A fellow course member shows me how to fold the basha / hoochie. It must be still setup. Fold and tie the guy ropes. Then accordion the sheet to get a rectangle. Untie the ropes and lay on the ground. Fold in half length ways. Fold in the guy ropes then fold up in small sections. Wrap the end of main rope round one way, and the other end round the other way. This makes a nice hoochie package.
The instructors all gather and hand out our certificates. Everyone passes, although some get a special mention. Clapping, handshakes, and photos.
Someone drops me back in Tunbridge Wells. It is a spring Sunday afternoon, the sun is shining, and the streets are busy with urbane, attractive shoppers. I feel shell-shocked, and very out of place. I sit on the train back to London, and make more rope from the inner bark of a sweet chestnut tree.
I learned a lot on that Woodlore course. They really packed it in, and now almost three years later I can still remember most of it. So the course works.
It was a good group, and most of the instructors were great. Juha was an inspiring wise man of the woods. Lawrence, the second lead instructor was, unfortunately, miserable. I think he is now the main instructor, so check before booking. Oh, and you’re not going to meet Ray Mears.
The style was too military for my taste. We were generally not told what was going to happen next, and the instructions were of the type: ‘Gather a branch of this shape and length from this species of tree. Go’. Only later would we discover what that branch was for. Part of the reason for this was to put us under stress to test our psychological aptitudes, bushcraft being as much about a calm and comfortable approach to nature as it is about skills. The rest of the reason is the instructors probably find that style cuts down on questions, and they want an easy life. I would of enjoyed it more and probably learned better had the instructors been more open with us.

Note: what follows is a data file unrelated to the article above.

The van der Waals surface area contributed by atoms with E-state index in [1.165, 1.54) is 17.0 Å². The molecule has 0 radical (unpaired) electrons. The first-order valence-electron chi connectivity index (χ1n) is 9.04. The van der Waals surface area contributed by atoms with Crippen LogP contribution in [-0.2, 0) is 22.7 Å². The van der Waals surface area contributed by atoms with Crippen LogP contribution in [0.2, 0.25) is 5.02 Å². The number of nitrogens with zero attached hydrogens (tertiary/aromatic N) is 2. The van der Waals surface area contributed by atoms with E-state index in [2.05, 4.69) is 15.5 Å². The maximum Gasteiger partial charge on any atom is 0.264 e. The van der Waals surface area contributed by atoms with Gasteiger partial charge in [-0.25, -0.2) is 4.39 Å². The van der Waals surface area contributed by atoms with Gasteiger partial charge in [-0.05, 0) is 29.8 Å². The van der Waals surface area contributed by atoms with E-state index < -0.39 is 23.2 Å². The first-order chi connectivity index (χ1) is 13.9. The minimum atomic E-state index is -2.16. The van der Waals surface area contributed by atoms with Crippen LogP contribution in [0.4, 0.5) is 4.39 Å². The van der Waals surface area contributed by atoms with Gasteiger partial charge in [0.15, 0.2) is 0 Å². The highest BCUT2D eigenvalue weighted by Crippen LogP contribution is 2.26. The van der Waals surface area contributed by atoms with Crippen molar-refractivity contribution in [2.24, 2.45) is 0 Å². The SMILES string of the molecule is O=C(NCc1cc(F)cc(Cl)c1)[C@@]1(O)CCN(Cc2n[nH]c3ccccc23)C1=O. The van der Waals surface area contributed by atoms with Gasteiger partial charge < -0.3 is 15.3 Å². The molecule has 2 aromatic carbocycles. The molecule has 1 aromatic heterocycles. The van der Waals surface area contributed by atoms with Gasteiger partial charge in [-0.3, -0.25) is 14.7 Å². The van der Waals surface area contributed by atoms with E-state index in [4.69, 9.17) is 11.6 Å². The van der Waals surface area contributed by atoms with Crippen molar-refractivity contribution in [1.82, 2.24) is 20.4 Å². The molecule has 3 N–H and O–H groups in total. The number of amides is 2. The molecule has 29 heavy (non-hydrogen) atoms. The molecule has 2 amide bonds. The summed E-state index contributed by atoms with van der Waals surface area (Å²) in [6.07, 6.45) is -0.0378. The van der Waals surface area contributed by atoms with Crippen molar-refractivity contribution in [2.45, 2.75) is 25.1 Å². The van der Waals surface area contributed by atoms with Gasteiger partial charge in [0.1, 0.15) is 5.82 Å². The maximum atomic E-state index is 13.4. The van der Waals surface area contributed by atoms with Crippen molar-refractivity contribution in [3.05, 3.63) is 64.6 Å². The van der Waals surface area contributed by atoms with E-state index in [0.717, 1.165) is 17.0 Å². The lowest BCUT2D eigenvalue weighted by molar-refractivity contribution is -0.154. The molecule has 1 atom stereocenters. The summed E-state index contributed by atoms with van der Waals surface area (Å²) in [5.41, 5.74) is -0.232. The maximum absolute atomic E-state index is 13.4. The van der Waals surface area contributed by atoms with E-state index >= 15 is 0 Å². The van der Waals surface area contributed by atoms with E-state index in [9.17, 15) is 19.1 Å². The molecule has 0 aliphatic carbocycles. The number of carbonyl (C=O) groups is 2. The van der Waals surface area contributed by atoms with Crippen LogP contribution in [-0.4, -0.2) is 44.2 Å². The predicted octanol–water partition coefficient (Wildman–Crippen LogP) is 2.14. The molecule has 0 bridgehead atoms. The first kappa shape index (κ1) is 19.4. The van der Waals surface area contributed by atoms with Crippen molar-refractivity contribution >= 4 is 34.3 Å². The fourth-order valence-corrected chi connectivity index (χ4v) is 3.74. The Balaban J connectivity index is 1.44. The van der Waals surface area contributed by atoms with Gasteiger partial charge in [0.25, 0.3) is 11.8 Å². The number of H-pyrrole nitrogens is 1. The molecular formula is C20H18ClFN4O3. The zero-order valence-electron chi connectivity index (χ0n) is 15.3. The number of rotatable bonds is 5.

Would I do it again ? Most definitely, although I would probably try and go with Woodsmoke, run by the previous lead instructor at the Woodlore school. One of their prior students, also on the Woodlore course, told me they had a less military approach to bushcraft.
Whoever you go with, you get to spend a week in the woods, and it’s hard to beat that.